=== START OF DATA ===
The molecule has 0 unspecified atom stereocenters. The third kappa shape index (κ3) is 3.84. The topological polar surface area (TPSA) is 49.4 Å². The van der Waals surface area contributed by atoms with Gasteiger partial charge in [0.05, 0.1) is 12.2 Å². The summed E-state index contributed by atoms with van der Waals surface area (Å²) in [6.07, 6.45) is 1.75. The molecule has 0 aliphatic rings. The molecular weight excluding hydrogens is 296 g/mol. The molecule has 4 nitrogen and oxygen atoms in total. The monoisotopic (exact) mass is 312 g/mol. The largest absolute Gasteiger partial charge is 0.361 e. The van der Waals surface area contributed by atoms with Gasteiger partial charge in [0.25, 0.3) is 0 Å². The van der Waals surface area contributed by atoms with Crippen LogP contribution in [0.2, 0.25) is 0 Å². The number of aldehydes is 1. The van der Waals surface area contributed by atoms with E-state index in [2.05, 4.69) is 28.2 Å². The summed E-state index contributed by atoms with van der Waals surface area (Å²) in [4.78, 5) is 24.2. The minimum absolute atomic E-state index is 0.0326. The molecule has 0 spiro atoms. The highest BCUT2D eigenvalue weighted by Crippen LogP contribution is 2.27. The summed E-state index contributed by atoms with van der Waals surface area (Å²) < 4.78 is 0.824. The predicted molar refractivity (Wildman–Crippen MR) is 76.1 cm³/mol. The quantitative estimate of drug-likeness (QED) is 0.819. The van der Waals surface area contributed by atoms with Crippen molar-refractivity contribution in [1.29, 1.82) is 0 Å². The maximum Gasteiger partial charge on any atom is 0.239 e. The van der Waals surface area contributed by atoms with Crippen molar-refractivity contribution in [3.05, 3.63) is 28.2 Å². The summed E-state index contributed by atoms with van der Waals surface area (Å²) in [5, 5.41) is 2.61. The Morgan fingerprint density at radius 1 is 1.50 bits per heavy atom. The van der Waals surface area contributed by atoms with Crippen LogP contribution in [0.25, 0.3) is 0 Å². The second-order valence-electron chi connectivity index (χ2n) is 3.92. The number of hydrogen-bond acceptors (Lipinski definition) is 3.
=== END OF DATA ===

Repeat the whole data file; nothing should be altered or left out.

The molecule has 0 unspecified atom stereocenters. The third kappa shape index (κ3) is 3.84. The topological polar surface area (TPSA) is 49.4 Å². The van der Waals surface area contributed by atoms with Gasteiger partial charge in [0.05, 0.1) is 12.2 Å². The summed E-state index contributed by atoms with van der Waals surface area (Å²) in [6.07, 6.45) is 1.75. The molecule has 0 aliphatic rings. The molecular weight excluding hydrogens is 296 g/mol. The molecule has 4 nitrogen and oxygen atoms in total. The monoisotopic (exact) mass is 312 g/mol. The largest absolute Gasteiger partial charge is 0.361 e. The van der Waals surface area contributed by atoms with Gasteiger partial charge in [0.25, 0.3) is 0 Å². The van der Waals surface area contributed by atoms with Crippen LogP contribution in [0.2, 0.25) is 0 Å². The number of aldehydes is 1. The van der Waals surface area contributed by atoms with E-state index in [2.05, 4.69) is 28.2 Å². The summed E-state index contributed by atoms with van der Waals surface area (Å²) in [4.78, 5) is 24.2. The minimum absolute atomic E-state index is 0.0326. The molecule has 0 spiro atoms. The highest BCUT2D eigenvalue weighted by Crippen LogP contribution is 2.27. The summed E-state index contributed by atoms with van der Waals surface area (Å²) < 4.78 is 0.824. The predicted molar refractivity (Wildman–Crippen MR) is 76.1 cm³/mol. The quantitative estimate of drug-likeness (QED) is 0.819. The van der Waals surface area contributed by atoms with Crippen molar-refractivity contribution in [1.29, 1.82) is 0 Å². The maximum Gasteiger partial charge on any atom is 0.239 e. The van der Waals surface area contributed by atoms with Crippen molar-refractivity contribution in [3.05, 3.63) is 28.2 Å². The summed E-state index contributed by atoms with van der Waals surface area (Å²) in [5, 5.41) is 2.61. The Morgan fingerprint density at radius 1 is 1.50 bits per heavy atom. The van der Waals surface area contributed by atoms with Crippen LogP contribution in [0.25, 0.3) is 0 Å². The second-order valence-electron chi connectivity index (χ2n) is 3.92. The number of hydrogen-bond acceptors (Lipinski definition) is 3.